Worship Facilities is part of the Informa Markets Division of Informa PLC

This site is operated by a business or businesses owned by Informa PLC and all copyright resides with them. Informa PLC's registered office is 5 Howick Place, London SW1P 1WG. Registered in England and Wales. Number 8860726.

Projection Beyond The Screen?

Projection Beyond The Screen?

Using Environmental Projection can have a powerful impact on your weekend worship experiences.

As the way we display video, and the technology we use will continue to evolve, I feel that projection is an excellent option for many applications even beyond a traditional video playback system. Let let me give you a few creative ways that projection can be used.

Environmental Projection (EP) can have a huge impact on your weekend worship experiences by changing the aesthetic of your worship space. Rather than just projecting on a screen for lyric, video playback, or IMAG purposes, you simply use projectors to project video or still images onto the walls of your building. This means your space could be a blank canvas for creating an immersive visual experience.

Simple shapes, materials, and texture can be transformed into inspiring set pieces that will enhance your worship environment.

As EP doesn't always require the high resolution or brightness of traditional image projection, a simple EP system can be relatively inexpensive to implement. Smaller and less expensive projectors can often be used to accomplish beautiful environmental designs. I've even seen environmental projection done with equipment that was repurposed from previous projects.

Though you may not have the space to project large environmental projection images, you can achieve great results by mapping video onto different surfaces on stage or within your space. By using common materials found at most building supply stores, you can build interesting shapes and surfaces that images can be mapped onto. Simple shapes, materials, and texture can be transformed into inspiring set pieces that will enhance your worship environment. Once your set has been designed, it's then easy to alter the entire look by just changing the projected images.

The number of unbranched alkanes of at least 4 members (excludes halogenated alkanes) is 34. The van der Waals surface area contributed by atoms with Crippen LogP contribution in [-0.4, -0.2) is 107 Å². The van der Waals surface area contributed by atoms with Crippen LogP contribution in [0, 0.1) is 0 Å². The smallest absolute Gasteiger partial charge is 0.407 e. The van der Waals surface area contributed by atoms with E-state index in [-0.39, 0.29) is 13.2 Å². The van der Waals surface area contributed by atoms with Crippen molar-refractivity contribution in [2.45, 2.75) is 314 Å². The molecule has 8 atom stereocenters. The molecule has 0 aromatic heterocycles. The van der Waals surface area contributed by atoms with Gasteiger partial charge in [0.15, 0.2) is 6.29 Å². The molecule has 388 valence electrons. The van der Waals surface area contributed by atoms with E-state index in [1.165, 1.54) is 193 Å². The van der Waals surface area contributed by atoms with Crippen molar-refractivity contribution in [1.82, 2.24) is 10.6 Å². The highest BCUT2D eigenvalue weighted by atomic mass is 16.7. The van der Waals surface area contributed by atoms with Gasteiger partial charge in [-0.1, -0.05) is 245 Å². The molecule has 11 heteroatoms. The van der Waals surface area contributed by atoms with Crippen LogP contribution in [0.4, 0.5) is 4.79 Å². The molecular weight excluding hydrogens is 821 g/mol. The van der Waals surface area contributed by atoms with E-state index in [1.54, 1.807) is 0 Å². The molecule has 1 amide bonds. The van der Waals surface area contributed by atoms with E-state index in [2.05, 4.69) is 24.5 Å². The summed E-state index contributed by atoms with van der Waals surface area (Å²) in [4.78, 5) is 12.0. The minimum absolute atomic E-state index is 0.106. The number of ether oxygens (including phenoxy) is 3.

Also, there are great miscellaneous uses for projection. Last year, we decided we should have a screen specifically for lyrics flown upstage-center. A small video wall using LED panels was our first choice for this project, but we had not budgeted for this expense. Tasked with coming up with a cheaper alternative, we were able to repurpose a projector and screen from a previous install to create our lyric screen.

All we had to do was to hang the projector and screen. Then we used black fabric to mask out a portion screen that wasn't going to be used. The result was just what we wanted and didn't require any extra money.
In recent years, there have been some significant advances in projection technology, with added connectivity, increased brightness, and longer lamp life all at a much lower price point among those improvements. Where in the past it was very costly to own and maintain a high output projector, with advancements in LED and laser projection technologies, the cost of acquisition and ownership is now a fraction of what it was even three years ago. So if you're looking at new video display options, projection may be a better option than you think.

As with anything, it's all about finding the right tool for the job regardless of emerging technology. So if you are looking to transform your environment, enhance your stage design, or display simple elements on a screen, projection may be a viable option for your next project.

Tony Staires currently works at Granger Community Church in Granger, Ind., as the Production Audio Coordinator. He's worked in production and AVL integration over the past 16 years, and has worked with several Grammy and Dove Award winning artists. This article is courtesy of WorshipTechDirector.com a sister publication of WorshipFacilities.com

TAGS: Video Video
Hide comments


  • Allowed HTML tags: <em> <strong> <blockquote> <br> <p>

Plain text

  • No HTML tags allowed.
  • Web page addresses and e-mail addresses turn into links automatically.
  • Lines and paragraphs break automatically.